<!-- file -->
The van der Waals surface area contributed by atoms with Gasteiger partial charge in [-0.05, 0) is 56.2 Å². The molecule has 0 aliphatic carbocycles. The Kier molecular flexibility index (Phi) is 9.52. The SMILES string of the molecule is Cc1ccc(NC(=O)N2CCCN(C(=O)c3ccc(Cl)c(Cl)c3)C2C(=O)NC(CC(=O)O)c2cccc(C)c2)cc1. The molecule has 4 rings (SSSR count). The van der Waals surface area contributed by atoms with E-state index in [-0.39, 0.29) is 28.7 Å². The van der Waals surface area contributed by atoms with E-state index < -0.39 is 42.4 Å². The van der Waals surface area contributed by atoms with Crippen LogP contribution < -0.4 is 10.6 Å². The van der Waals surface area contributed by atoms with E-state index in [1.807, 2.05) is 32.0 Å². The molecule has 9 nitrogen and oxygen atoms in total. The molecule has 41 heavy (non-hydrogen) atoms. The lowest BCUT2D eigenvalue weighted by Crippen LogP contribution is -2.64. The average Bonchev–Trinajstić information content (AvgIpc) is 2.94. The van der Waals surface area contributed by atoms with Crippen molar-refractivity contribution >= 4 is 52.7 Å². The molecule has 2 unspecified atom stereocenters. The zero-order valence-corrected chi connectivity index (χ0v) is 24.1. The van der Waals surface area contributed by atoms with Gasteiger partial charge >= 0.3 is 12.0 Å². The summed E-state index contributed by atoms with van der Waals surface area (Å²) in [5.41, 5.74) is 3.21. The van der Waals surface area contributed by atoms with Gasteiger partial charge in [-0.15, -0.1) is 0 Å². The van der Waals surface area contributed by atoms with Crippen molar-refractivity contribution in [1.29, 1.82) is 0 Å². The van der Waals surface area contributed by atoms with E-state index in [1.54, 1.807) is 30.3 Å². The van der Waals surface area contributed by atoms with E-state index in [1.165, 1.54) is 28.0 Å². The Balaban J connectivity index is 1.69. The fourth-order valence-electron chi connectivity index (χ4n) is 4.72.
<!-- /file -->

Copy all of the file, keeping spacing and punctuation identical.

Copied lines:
The van der Waals surface area contributed by atoms with Gasteiger partial charge in [-0.05, 0) is 56.2 Å². The molecule has 0 aliphatic carbocycles. The Kier molecular flexibility index (Phi) is 9.52. The SMILES string of the molecule is Cc1ccc(NC(=O)N2CCCN(C(=O)c3ccc(Cl)c(Cl)c3)C2C(=O)NC(CC(=O)O)c2cccc(C)c2)cc1. The molecule has 4 rings (SSSR count). The van der Waals surface area contributed by atoms with E-state index in [-0.39, 0.29) is 28.7 Å². The van der Waals surface area contributed by atoms with E-state index < -0.39 is 42.4 Å². The van der Waals surface area contributed by atoms with Crippen LogP contribution < -0.4 is 10.6 Å². The van der Waals surface area contributed by atoms with E-state index in [1.807, 2.05) is 32.0 Å². The molecule has 9 nitrogen and oxygen atoms in total. The molecule has 41 heavy (non-hydrogen) atoms. The lowest BCUT2D eigenvalue weighted by Crippen LogP contribution is -2.64. The average Bonchev–Trinajstić information content (AvgIpc) is 2.94. The van der Waals surface area contributed by atoms with Crippen molar-refractivity contribution >= 4 is 52.7 Å². The molecule has 2 unspecified atom stereocenters. The zero-order valence-corrected chi connectivity index (χ0v) is 24.1. The van der Waals surface area contributed by atoms with Gasteiger partial charge >= 0.3 is 12.0 Å². The summed E-state index contributed by atoms with van der Waals surface area (Å²) in [5.41, 5.74) is 3.21. The van der Waals surface area contributed by atoms with Gasteiger partial charge in [-0.15, -0.1) is 0 Å². The van der Waals surface area contributed by atoms with Crippen molar-refractivity contribution in [1.29, 1.82) is 0 Å². The van der Waals surface area contributed by atoms with E-state index in [1.54, 1.807) is 30.3 Å². The van der Waals surface area contributed by atoms with E-state index in [1.165, 1.54) is 28.0 Å². The Balaban J connectivity index is 1.69. The fourth-order valence-electron chi connectivity index (χ4n) is 4.72.